Polad gobbles millions in taxpayers’ money

One of the Polad members Lovemore Madhuku receiving a gratuitous vehicle from President Emmerson Mnangagwa in July 2021.

President Emmerson Mnangagwa’s creation, the Political Actors Dialogue (Polad), hangs in the balance after gobbling millions of dollars in taxpayers’ money as Zimbabwe hurtles towards make-or-break general elections in July or August.

Polad, which has broadly endorsed Mnangagwa’s legitimacy, was formed in the aftermath of the disputed 2018 elections which the President won by a razor-thin margin against Citizens Coalition for Change (CCC) leader Nelson Chamisa.

Leveraging on his executive powers, Mnangagwa formed the outfit ostensibly to promote dialogue between himself and political opponents who lost the contested polls.

Mnangagwa’s victory five years ago was upheld by the Constitutional Court (ConCourt) after an intriguing legal dispute in which the Zimbabwe Electoral Commission (Zec) was accused of vote rigging by the main opposition.

With the exception of Chamisa, Polad, which has controversially received significant funding from the government over the years, is constituted by over 23 losing presidential candidates.

In a reciprocal gesture, Polad, which also includes MDC Alliance leader Douglas Mwonzora and National Constitutional Alliance (NCA) principal Lovemore Madhuku has mellowed in its criticism of Mnangagwa and often praises him.

Despite garnering less than 2% of the vote during the last general elections, Polad members have been clamouring for funding, culminating in their request submitted to Mnangagwa in 2019 at his farm in Kwekwe for vehicles and sitting allowances. The funding, Polad members made their case at the time, would allow them to fund their opaque operations.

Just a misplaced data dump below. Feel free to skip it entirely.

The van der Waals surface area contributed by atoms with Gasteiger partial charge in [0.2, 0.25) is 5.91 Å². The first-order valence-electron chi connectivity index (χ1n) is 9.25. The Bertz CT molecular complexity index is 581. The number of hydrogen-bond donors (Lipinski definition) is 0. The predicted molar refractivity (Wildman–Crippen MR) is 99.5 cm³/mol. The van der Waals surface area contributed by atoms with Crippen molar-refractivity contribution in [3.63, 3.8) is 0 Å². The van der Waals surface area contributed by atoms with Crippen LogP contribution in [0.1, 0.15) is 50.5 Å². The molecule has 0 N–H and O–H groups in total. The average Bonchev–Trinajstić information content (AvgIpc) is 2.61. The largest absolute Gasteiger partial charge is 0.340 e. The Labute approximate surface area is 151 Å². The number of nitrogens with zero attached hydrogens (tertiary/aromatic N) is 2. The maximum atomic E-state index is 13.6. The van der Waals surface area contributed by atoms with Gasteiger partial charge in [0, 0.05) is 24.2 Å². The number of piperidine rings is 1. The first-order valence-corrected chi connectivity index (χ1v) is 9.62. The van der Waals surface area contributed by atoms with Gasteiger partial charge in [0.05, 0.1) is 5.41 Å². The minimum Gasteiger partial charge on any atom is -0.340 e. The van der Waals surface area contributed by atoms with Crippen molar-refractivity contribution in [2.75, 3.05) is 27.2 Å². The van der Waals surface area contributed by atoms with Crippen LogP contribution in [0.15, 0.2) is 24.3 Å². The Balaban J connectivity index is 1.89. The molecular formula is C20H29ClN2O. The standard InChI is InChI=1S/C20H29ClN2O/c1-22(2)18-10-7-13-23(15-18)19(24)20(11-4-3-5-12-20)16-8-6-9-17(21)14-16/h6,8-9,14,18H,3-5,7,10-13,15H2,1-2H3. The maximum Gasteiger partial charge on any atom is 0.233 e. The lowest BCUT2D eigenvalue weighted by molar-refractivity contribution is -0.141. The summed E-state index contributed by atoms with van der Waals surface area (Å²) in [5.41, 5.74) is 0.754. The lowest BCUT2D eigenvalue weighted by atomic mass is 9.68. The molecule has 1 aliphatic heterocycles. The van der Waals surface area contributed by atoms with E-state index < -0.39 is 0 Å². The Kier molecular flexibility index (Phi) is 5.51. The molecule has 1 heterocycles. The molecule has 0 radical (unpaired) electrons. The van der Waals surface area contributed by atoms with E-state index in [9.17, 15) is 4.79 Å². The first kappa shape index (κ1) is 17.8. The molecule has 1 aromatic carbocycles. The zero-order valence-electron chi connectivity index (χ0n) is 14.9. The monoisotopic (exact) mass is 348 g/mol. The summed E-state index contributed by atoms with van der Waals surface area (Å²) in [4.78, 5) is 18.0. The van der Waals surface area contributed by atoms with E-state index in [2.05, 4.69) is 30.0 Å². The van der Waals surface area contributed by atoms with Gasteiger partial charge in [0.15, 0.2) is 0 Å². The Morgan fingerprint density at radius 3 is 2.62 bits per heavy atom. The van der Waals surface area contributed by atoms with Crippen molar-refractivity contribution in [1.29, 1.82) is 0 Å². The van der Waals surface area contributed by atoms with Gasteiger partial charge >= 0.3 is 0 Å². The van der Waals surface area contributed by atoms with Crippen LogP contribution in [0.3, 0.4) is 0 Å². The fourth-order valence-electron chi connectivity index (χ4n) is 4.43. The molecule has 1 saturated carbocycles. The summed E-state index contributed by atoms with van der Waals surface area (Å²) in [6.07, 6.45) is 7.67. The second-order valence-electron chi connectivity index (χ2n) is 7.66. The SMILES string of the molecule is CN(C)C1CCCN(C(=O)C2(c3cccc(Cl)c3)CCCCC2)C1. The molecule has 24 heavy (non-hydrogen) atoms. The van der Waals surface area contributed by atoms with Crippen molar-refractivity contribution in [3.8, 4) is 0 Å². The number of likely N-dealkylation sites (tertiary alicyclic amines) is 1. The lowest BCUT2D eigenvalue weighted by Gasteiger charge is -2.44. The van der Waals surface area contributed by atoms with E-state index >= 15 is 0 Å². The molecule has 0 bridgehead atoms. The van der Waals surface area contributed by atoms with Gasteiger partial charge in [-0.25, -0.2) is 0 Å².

At that time, Mnangagwa manoeuvring to douse Chamisa’s claims that his presidency was illegitimate, pledged to mobilise resources for Polad from strapped government coffers.

“In May thereabout when we created Polad, we had no direct funding. But now this is a platform which government must support because it brings harmony, it brings peace, it brings development to the country.

“Development, modernisation and industrialisation have a cost, so I am not averse to funding Polad because it brings a convergence of political and economic views for our country to move forward,” the President said then.

However, with Zimbabwe set to stage watershed general elections in the coming five months, questions abound about whether Polad would be dissolved and how it will be funded in future. This stems from the fact that there is no Constitutional provision that allows for the creation of the obscure formation.

Multiple sources, in separate briefings, told the Independent this week that Zimbabwe is set to hold polls and “Polad was hanging on a thread and its fate depended on Mnangagwa’s victory and his benevolence.”

In the event of Mnangagwa losing this year’s polls where he is expected to be fiercely contested by Chamisa, Polad could be dissolved, sources added.

“In the context of the forthcoming elections, Polad will likely be dissolved. Its continued existence in the future will depend on whether Mnangagwa wins at the polls,” a source who spoke on condition of anonymity said.